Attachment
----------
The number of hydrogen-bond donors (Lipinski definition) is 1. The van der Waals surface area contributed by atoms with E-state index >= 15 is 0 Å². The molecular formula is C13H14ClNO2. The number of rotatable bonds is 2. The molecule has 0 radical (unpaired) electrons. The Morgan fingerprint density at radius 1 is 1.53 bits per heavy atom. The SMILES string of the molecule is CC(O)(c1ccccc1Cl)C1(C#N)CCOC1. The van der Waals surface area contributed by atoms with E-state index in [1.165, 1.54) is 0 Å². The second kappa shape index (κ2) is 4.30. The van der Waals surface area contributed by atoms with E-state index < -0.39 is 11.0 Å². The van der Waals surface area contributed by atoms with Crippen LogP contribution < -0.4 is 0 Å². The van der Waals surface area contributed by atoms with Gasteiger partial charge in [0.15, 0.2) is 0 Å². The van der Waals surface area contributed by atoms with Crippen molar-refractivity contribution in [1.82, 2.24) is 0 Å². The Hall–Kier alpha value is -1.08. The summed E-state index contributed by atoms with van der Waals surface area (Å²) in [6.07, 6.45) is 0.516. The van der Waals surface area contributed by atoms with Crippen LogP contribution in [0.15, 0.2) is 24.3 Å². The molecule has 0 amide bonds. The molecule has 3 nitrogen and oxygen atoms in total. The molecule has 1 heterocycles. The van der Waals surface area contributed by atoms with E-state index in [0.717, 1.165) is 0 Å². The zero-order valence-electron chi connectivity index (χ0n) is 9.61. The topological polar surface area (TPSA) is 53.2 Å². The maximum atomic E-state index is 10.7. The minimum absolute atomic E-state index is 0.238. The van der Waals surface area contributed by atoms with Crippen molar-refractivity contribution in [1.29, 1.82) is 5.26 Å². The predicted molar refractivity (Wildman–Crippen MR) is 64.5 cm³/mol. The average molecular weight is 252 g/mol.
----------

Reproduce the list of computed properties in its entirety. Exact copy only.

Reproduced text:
The number of hydrogen-bond donors (Lipinski definition) is 1. The van der Waals surface area contributed by atoms with E-state index >= 15 is 0 Å². The molecular formula is C13H14ClNO2. The number of rotatable bonds is 2. The molecule has 0 radical (unpaired) electrons. The Morgan fingerprint density at radius 1 is 1.53 bits per heavy atom. The SMILES string of the molecule is CC(O)(c1ccccc1Cl)C1(C#N)CCOC1. The van der Waals surface area contributed by atoms with E-state index in [1.165, 1.54) is 0 Å². The second kappa shape index (κ2) is 4.30. The van der Waals surface area contributed by atoms with E-state index < -0.39 is 11.0 Å². The van der Waals surface area contributed by atoms with Crippen LogP contribution < -0.4 is 0 Å². The van der Waals surface area contributed by atoms with Gasteiger partial charge in [0.15, 0.2) is 0 Å². The van der Waals surface area contributed by atoms with Crippen molar-refractivity contribution in [1.82, 2.24) is 0 Å². The Hall–Kier alpha value is -1.08. The summed E-state index contributed by atoms with van der Waals surface area (Å²) in [6.07, 6.45) is 0.516. The van der Waals surface area contributed by atoms with Crippen LogP contribution in [0.15, 0.2) is 24.3 Å². The molecule has 0 amide bonds. The molecule has 3 nitrogen and oxygen atoms in total. The molecule has 1 heterocycles. The van der Waals surface area contributed by atoms with E-state index in [0.717, 1.165) is 0 Å². The zero-order valence-electron chi connectivity index (χ0n) is 9.61. The topological polar surface area (TPSA) is 53.2 Å². The maximum atomic E-state index is 10.7. The minimum absolute atomic E-state index is 0.238. The van der Waals surface area contributed by atoms with Crippen molar-refractivity contribution in [1.29, 1.82) is 5.26 Å². The predicted molar refractivity (Wildman–Crippen MR) is 64.5 cm³/mol. The average molecular weight is 252 g/mol.